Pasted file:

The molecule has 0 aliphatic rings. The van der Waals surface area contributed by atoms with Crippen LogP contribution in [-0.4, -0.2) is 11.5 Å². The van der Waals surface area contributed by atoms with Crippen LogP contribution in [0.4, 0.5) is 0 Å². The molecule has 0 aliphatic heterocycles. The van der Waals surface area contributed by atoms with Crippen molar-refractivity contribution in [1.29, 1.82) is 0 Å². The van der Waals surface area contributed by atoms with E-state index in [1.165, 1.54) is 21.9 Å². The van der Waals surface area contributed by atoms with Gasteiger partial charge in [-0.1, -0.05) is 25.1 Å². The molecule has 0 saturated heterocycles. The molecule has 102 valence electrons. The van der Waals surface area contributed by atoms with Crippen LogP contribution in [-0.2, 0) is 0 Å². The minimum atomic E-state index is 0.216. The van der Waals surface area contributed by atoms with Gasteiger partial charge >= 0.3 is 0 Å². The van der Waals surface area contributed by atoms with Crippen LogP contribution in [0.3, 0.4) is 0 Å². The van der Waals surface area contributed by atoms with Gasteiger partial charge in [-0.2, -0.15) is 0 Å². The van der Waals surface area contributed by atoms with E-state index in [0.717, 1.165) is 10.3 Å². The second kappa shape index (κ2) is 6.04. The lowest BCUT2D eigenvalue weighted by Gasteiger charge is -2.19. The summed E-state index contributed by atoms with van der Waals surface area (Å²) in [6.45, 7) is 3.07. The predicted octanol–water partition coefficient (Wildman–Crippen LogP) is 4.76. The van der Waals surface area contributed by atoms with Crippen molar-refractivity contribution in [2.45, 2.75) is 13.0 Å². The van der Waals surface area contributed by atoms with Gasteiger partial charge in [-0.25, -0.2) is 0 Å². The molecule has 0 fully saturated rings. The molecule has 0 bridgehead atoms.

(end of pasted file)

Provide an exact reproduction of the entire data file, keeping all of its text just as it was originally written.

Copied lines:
The molecule has 0 aliphatic rings. The van der Waals surface area contributed by atoms with Crippen LogP contribution in [-0.4, -0.2) is 11.5 Å². The van der Waals surface area contributed by atoms with Crippen LogP contribution in [0.4, 0.5) is 0 Å². The molecule has 0 aliphatic heterocycles. The van der Waals surface area contributed by atoms with Crippen molar-refractivity contribution in [1.29, 1.82) is 0 Å². The van der Waals surface area contributed by atoms with E-state index in [1.165, 1.54) is 21.9 Å². The van der Waals surface area contributed by atoms with Gasteiger partial charge in [-0.1, -0.05) is 25.1 Å². The molecule has 0 saturated heterocycles. The molecule has 102 valence electrons. The van der Waals surface area contributed by atoms with Crippen LogP contribution in [-0.2, 0) is 0 Å². The minimum atomic E-state index is 0.216. The van der Waals surface area contributed by atoms with Gasteiger partial charge >= 0.3 is 0 Å². The van der Waals surface area contributed by atoms with Crippen LogP contribution in [0.3, 0.4) is 0 Å². The van der Waals surface area contributed by atoms with Gasteiger partial charge in [-0.2, -0.15) is 0 Å². The van der Waals surface area contributed by atoms with E-state index in [0.717, 1.165) is 10.3 Å². The second kappa shape index (κ2) is 6.04. The lowest BCUT2D eigenvalue weighted by Gasteiger charge is -2.19. The summed E-state index contributed by atoms with van der Waals surface area (Å²) in [6.45, 7) is 3.07. The predicted octanol–water partition coefficient (Wildman–Crippen LogP) is 4.76. The van der Waals surface area contributed by atoms with Crippen molar-refractivity contribution in [2.45, 2.75) is 13.0 Å². The van der Waals surface area contributed by atoms with Gasteiger partial charge in [-0.25, -0.2) is 0 Å². The molecule has 0 fully saturated rings. The molecule has 0 bridgehead atoms.